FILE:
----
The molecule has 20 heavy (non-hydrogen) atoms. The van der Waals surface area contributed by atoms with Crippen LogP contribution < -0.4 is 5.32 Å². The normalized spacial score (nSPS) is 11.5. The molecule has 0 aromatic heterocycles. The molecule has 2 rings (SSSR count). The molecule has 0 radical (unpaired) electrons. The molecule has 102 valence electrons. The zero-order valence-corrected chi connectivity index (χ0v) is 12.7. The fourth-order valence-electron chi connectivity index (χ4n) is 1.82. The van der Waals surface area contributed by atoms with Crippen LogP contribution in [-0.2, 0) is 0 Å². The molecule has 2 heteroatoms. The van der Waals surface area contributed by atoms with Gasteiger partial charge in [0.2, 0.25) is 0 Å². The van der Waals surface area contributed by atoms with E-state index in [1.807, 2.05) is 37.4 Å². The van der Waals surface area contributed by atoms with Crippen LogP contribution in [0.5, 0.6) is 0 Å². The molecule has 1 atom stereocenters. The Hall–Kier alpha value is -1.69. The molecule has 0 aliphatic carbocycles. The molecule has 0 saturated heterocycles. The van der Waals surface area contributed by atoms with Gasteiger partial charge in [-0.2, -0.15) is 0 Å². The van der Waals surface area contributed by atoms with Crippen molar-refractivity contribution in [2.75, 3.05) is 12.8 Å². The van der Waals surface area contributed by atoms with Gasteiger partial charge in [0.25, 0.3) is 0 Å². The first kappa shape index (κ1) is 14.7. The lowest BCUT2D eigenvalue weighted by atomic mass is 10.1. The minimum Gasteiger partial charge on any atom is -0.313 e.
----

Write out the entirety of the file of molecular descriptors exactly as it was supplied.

The molecule has 20 heavy (non-hydrogen) atoms. The van der Waals surface area contributed by atoms with Crippen LogP contribution < -0.4 is 5.32 Å². The normalized spacial score (nSPS) is 11.5. The molecule has 0 aromatic heterocycles. The molecule has 2 rings (SSSR count). The molecule has 0 radical (unpaired) electrons. The molecule has 102 valence electrons. The zero-order valence-corrected chi connectivity index (χ0v) is 12.7. The fourth-order valence-electron chi connectivity index (χ4n) is 1.82. The van der Waals surface area contributed by atoms with Crippen LogP contribution in [-0.2, 0) is 0 Å². The molecule has 2 heteroatoms. The van der Waals surface area contributed by atoms with Gasteiger partial charge in [0.2, 0.25) is 0 Å². The van der Waals surface area contributed by atoms with E-state index in [1.807, 2.05) is 37.4 Å². The van der Waals surface area contributed by atoms with Crippen LogP contribution in [0.5, 0.6) is 0 Å². The molecule has 1 atom stereocenters. The Hall–Kier alpha value is -1.69. The molecule has 0 aliphatic carbocycles. The molecule has 0 saturated heterocycles. The van der Waals surface area contributed by atoms with Gasteiger partial charge in [-0.2, -0.15) is 0 Å². The van der Waals surface area contributed by atoms with Crippen molar-refractivity contribution in [2.75, 3.05) is 12.8 Å². The van der Waals surface area contributed by atoms with Gasteiger partial charge in [0.25, 0.3) is 0 Å². The first kappa shape index (κ1) is 14.7. The lowest BCUT2D eigenvalue weighted by atomic mass is 10.1. The minimum Gasteiger partial charge on any atom is -0.313 e.